Big Interview: When it was ‘sink or swim’ hotel chain Melia turned to social

Big Interview: When it was ‘sink or swim’ hotel chain Melia turned to social

Lee Hayhurst spoke to the Spanish hospitality giant’s Santiago Garcia Solimei about how it’s Hootsuite social media and marketing management dashboard proved vital after the COVID-19 pandemic hit

Leading Spanish hotel chain Melia’s started its digital transformation journey six years ago, at a time when it could have had no idea how important it would be in 2020.

Faced with the devastating consequences of the COVID-19 pandemic Europe’s third-largest hotel group found itself unable to offer anyone any hospitality.

So, the brand turned to social media to maintain that crucial connection any hotel operator must maintain with its guests, and there to assist was its existing partner Hootsuite.

Santiago Garcia Solimei, global director of social media at Melia Hotels International, spoke to Travolution about the success of its social strategy during COVID.

“We faced an unprecedented crisis, not only in our company but in our industry,” he said.

“We realised at the beginning of the pandemic social media was one channel that could have more use for our customers.”

The Hootsuite social media management platform was used by Mela to coordinate the messaging from 127 hotels that have their own social channels and its own brand channel.

Templated, multi-lingual responses were created as part of a centrally managed for its 380 hotels in more than 40 countries which suddenly found themselves having to close.

Solimei said: “We have over 500 different channels. They are all windows of opportunity to interact with our customers.

“If we did not have the tools to consolidate those messages and to report centrally, we could not keep on top of all those communications.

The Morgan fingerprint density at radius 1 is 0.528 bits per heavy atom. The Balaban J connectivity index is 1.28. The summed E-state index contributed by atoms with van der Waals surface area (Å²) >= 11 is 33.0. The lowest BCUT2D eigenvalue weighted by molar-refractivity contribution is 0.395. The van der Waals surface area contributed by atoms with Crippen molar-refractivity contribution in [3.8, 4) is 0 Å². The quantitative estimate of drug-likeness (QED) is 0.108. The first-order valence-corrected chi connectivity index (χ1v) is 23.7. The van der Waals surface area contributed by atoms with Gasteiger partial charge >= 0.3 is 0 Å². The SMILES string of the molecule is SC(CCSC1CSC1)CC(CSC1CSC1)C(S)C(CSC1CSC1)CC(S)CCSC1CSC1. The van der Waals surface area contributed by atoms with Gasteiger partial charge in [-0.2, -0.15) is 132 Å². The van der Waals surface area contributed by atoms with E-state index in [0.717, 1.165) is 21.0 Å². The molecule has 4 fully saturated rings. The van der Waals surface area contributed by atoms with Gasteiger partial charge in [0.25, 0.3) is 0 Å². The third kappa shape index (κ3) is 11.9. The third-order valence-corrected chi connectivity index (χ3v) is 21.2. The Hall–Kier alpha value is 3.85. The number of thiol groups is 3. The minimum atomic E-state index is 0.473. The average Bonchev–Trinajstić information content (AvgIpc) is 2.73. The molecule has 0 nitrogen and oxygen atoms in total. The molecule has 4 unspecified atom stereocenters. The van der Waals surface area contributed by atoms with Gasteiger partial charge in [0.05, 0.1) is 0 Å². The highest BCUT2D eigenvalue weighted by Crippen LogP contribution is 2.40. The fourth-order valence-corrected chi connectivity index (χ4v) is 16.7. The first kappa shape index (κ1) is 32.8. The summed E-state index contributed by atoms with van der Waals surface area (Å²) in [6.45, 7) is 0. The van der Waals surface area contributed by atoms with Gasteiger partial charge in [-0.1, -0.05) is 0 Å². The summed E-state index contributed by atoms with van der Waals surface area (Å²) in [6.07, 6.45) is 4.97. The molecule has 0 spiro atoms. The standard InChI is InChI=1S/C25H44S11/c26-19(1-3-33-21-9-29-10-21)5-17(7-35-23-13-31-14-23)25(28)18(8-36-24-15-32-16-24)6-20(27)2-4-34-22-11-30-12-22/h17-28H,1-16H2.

“Without Hootsuite it would have been impossible. Part of our digital transformation project started six years ago was to equip us with these tools.”

In the early phase of the pandemic Melia saw a 170% spike in social mentions and a 154% increase in direct messages as travel bans spread across the world.

Working with Hootsuite, it quickly mobilised a crisis management strategy based on a social-first communications model.

This saw some elements of its social communications automated and constant monitoring of sentiment on social that helped it to keep negative sentiment below 6%.

“We had a more de-centralised approach before COVID,” sad Solimei. “We’ve never had such a big event like this where we had to consolidate our social media presence.

“This whole infrastructure was put to the test and we responded really well. We were very happy with the results and to be able to manage that with a relatively small team.”

A central team of 14 created messages for regional teams globally to send out and controlled a social listening exercise employees throughout the company supported.

Melia says this approach meant it was able to keep up with consumer expectations during this crisis period, both in terms of getting vital information to guests and responding quickly.

Once the early crisis period was over, the emphasis changed to communicating how the brand was a part of the pandemic effort as some hotels became temporary hospitals.

Melia also gave thousands of room night to key frontline workers and social media proved its worth as a channel in which to create a sense of solidarity with people during the crisis.